An Amazon manager filed a lawsuit after he was fired after upgrading a flight to New Zealand …
Amazon Executive didn’t want to fly a bus to New Zealand
Marc Sadeghi was the global visual effects director for Amazon Studios in Culver City, California. After accepting the job, he became familiar with Amazon’s frugal travel policy that the vast majority of employees had to fly a bus or pay for their own seat upgrades. This is in stark contrast to much of the entertainment industry, where business class is the norm on many flights.
Sadeghi had a work trip to New Zealand but didn’t want to fly in business. He claimed he had back problems – scoliosis and sciatica – and needed more space to stretch out. Unfortunately, it has been rejected several times:
- He told his manager that a 14 hour flight in the economy would hurt him so much that it would take him two months to recover, to which the answer was that this was a “crap.”
- When speaking with the director of drama production at Amazon Studios, it was suggested that he try to get medical clearance from Amazon, but that could take months and he had to make the trip immediately
At this point, Sadeghi hired his assistant:
- He’d heard through the vine that you could get a free upgrade on Air New Zealand and directed his assistant to put it on the list of free upgrades. The wizard did not do this, which is not surprising since there is no such list
- He claims his assistant told him that another manager previously used the corporate credit card to pay for an upgrade at the gate and then did it internally. That is exactly what Sadeghi did because he thought he could do it afterwards
Amazon fired an executive for violating the guidelines
When Sadeghi returned from New Zealand in December 2019, he was asked to meet with a human resources representative to discuss some “allegations” and had to hand over his laptop and badge. At this point, he was asked a number of questions:
- “Have you ever asked your assistant to run personal errands?”
- “Have you ever sent your assistant a picture of a cartoon penis?”
- “Have you ever directed your assistant to break the guidelines?”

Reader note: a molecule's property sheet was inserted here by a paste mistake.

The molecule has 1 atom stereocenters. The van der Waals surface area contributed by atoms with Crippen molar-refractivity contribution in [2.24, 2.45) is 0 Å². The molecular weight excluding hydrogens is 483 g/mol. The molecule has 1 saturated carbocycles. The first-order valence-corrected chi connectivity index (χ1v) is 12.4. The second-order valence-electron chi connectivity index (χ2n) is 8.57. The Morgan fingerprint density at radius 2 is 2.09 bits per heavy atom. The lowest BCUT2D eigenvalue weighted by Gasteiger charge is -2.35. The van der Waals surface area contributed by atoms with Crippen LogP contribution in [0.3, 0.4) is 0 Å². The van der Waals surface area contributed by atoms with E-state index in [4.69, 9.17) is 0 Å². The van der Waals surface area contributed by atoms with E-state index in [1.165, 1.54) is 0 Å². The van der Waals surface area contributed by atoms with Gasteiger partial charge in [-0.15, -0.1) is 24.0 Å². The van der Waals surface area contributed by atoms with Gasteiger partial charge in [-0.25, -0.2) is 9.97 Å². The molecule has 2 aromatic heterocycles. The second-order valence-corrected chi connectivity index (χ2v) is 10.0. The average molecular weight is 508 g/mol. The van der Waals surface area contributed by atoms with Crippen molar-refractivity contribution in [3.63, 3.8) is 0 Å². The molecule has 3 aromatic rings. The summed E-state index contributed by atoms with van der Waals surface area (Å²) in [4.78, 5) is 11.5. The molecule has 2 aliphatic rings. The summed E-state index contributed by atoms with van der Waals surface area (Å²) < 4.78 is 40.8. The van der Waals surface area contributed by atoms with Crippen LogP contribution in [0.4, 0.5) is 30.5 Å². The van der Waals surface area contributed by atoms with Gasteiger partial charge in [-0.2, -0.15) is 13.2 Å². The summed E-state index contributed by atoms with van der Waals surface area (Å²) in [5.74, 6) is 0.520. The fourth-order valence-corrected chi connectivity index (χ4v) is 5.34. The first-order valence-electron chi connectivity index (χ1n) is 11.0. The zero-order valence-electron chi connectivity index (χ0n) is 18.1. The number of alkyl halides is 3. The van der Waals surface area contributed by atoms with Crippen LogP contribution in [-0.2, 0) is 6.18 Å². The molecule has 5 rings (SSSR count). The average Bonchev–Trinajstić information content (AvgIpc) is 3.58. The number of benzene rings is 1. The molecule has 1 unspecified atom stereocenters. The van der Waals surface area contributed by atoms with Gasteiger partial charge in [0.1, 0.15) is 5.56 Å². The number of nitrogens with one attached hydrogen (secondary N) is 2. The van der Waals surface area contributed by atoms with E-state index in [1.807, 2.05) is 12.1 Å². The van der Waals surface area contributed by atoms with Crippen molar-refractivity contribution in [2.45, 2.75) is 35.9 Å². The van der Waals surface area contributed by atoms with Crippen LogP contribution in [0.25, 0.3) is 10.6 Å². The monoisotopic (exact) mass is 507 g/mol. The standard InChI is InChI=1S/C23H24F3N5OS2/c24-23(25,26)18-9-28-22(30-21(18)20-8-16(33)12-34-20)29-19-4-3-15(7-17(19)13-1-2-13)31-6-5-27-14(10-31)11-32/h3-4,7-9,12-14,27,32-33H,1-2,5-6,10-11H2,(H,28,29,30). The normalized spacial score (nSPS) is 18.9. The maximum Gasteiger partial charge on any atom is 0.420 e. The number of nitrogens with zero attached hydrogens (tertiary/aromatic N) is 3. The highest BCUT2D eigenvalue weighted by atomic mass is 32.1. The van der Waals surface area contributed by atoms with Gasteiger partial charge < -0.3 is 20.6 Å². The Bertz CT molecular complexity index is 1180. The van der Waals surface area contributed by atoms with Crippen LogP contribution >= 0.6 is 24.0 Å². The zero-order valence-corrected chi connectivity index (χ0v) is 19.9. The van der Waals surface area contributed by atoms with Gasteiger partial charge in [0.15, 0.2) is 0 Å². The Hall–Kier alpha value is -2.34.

At this point, Sadeghi realized that his assistant had “turned on” him. He had already doubted his assistant’s loyalty when he realized the assistant was secretly tapping him the day before Thanksgiving break.
The allegations included that Sadeghi misused corporate funds and used non-colored language. He argued that the company fostered an environment where such language would be tolerated, and even stated that he heard another executive refer to someone else as a “squirrel.”
A few days later, he was notified that an investigation had uncovered a pattern of multiple policy violations and he was fired.
Sadeghi has filed a lawsuit against the company for discrimination based on disability, lack of reasonable accommodation and wrongful termination. He claimed the investigation was not fair and it was illegal for his assistant to record him.
My take on this story
What a story. I notice a couple of things here:
- Little did I know Amazon had such a stingy travel policy as it really seems extreme not to even offer premium economy on an ultra long haul flight
- At the same time, it shouldn’t be if this guy takes on a job that requires him to travel a fair amount and if he has illnesses that would mean that after a long haul flight in business it would take him months to settle down recover Did he inquire about the policy with the company before accepting the order?
- If he really wanted the upgrade, he would have had to pay the difference himself, either with cash or miles. Instead, he relied on an imaginary upgrade concept (to get it on the free upgrade list) and then put the upgrade on the corporate credit card because his assistant said someone else was doing it, even though he was specifically told the company was would not pay you to upgrade
- It sure sounds like this isn’t the man’s only offense, but rather the straw that broke the camel’s back
As I said, I find Amazon’s policies absolutely ridiculously stingy, but it’s also up to him to know the company’s travel policies before taking a job.
An Amazon manager was fired after upgrading a flight to New Zealand using a corporate credit card after being told the company would not pay for his upgrade. It sounds like there were some other violations on his part that ultimately resulted in him being fired and this was just a simple matter to get him to do.
The man is now suing the company for disability discrimination and more. I am curious what will become of it. As I said earlier, Amazon’s travel policy seems extremely stingy, but he should also have known it was.
What do you think of this Amazon upgrade situation?
(Top of the hat to paddle your own canoe)